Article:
Liquidator reveals Reed Constructions may have been insolvent for months before collapse

Failed building group Reed Constructions may well have been trading while insolvent for several months before it officially entered administration, the liquidator of the company has suggested.

The business has been one of the biggest in the industry to collapse so far this year. At the time, small business advocates warned subcontractors were unlikely to be paid and would end up collapsing as well.

Liquidator Mark Robinson of PPB Advisory told SmartCompany this morning that although an investigation is still ongoing, it may very well be Reed was insolvent as early as March.

“We’re still doing a lot of work there…but it could well be earlier than that date,” he says.

Robinson also confirmed there were no funds in accounts dedicated to holding onto money for subcontractors as security.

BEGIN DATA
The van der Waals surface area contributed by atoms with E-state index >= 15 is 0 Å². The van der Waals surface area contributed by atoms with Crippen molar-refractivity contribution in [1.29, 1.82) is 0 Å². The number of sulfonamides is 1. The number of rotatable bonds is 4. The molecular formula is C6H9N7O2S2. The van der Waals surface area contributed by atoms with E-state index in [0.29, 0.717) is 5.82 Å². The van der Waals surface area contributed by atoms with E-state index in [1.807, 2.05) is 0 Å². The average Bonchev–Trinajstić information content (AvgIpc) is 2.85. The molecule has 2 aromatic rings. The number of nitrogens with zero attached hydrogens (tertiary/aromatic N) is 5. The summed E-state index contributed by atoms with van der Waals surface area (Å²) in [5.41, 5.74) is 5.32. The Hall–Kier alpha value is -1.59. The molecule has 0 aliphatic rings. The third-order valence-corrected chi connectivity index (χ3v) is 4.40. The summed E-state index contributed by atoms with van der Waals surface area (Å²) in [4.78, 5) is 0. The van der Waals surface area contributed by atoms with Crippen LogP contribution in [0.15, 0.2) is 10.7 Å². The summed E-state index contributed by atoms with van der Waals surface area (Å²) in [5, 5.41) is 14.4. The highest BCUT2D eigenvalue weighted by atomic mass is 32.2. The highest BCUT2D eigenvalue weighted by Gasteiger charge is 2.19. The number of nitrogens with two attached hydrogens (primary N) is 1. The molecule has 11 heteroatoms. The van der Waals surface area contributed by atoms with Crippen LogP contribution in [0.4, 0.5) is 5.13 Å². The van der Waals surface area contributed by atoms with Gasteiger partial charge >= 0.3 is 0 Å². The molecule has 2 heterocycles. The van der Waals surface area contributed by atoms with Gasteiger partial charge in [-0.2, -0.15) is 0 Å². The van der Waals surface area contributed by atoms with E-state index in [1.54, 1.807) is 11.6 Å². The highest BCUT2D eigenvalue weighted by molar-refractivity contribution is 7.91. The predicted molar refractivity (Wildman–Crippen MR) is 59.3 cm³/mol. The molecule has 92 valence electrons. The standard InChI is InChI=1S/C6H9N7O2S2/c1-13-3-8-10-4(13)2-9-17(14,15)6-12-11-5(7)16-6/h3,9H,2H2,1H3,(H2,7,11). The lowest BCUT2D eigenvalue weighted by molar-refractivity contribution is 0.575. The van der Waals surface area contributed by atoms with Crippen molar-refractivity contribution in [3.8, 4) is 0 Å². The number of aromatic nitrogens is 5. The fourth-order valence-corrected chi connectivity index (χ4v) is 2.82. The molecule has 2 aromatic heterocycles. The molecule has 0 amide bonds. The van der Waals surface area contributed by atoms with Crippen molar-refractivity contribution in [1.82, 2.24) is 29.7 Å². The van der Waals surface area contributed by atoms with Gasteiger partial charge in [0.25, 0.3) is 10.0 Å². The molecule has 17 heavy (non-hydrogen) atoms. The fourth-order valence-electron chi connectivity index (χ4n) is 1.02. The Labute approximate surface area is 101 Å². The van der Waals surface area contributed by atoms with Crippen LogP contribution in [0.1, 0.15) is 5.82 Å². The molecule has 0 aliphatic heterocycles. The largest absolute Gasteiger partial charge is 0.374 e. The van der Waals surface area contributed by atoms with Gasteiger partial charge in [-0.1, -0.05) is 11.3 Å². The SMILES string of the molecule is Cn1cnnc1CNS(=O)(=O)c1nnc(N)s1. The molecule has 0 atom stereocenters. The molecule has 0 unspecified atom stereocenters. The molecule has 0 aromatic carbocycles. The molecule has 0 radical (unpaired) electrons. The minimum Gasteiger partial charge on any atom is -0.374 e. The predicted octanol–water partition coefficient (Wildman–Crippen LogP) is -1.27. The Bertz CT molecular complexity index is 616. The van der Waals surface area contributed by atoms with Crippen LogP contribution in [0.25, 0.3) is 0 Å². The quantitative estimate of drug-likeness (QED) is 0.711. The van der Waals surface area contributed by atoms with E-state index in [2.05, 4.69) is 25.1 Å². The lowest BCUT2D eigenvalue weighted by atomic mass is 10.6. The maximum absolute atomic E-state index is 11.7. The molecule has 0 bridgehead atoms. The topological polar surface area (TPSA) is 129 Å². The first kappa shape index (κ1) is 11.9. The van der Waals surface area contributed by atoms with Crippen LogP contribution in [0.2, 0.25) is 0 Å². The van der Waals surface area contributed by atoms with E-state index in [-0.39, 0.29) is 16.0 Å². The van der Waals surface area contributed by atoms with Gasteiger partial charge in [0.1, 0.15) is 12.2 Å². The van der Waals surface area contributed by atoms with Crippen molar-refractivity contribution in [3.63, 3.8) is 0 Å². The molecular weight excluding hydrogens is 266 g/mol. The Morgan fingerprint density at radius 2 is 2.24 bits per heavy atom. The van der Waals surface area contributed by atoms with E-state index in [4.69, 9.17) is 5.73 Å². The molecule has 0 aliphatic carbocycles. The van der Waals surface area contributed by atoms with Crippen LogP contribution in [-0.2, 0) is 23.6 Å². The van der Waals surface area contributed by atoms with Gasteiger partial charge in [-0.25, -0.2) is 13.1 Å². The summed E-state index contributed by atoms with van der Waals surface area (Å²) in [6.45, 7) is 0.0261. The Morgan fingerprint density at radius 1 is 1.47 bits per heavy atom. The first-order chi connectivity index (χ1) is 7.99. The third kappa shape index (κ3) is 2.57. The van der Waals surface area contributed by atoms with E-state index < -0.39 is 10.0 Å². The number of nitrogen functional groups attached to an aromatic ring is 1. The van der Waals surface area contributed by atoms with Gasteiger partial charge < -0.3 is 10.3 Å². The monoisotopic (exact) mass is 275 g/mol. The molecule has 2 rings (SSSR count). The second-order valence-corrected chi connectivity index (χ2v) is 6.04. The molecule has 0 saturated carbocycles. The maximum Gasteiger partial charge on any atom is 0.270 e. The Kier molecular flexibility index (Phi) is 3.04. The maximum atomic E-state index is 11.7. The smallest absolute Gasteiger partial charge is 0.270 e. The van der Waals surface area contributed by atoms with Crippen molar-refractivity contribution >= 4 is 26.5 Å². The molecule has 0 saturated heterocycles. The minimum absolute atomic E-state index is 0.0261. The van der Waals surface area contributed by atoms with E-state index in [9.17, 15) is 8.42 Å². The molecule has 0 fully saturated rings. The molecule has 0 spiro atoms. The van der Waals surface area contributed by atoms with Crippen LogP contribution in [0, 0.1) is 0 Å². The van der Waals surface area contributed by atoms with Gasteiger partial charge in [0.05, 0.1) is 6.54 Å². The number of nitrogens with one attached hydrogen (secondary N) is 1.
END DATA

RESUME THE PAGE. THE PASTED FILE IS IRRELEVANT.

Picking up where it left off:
A creditor’s report compiled by administrators Ferrier Hodgson, which has been adopted by PPB, also put together a number of scenarios whereby creditors would receive payment – a low estimate and a high estimate.

The low estimate suggests neither group would receive any return at all. The report suggests that “creditors should expect that the low range recovery is more likely than the high range”.

The report also details intercompany loans granted by Reed Constructions to holding company RBA Holdings Group, to the tune of $114 million. Earlier this year, Reed paid $43 million in term deposits in order to “illustrate RCA had a strong net asset position, so that the company reached NSW government covenant testing requirements”.

The company had been in dispute with the New South Wales Government over some projects. The report even says this may have contributed to the company’s collapse.

The report also claims, as of July, $85.8 million worth of unsecured trade creditor proof of debt forms had been received.

 

 

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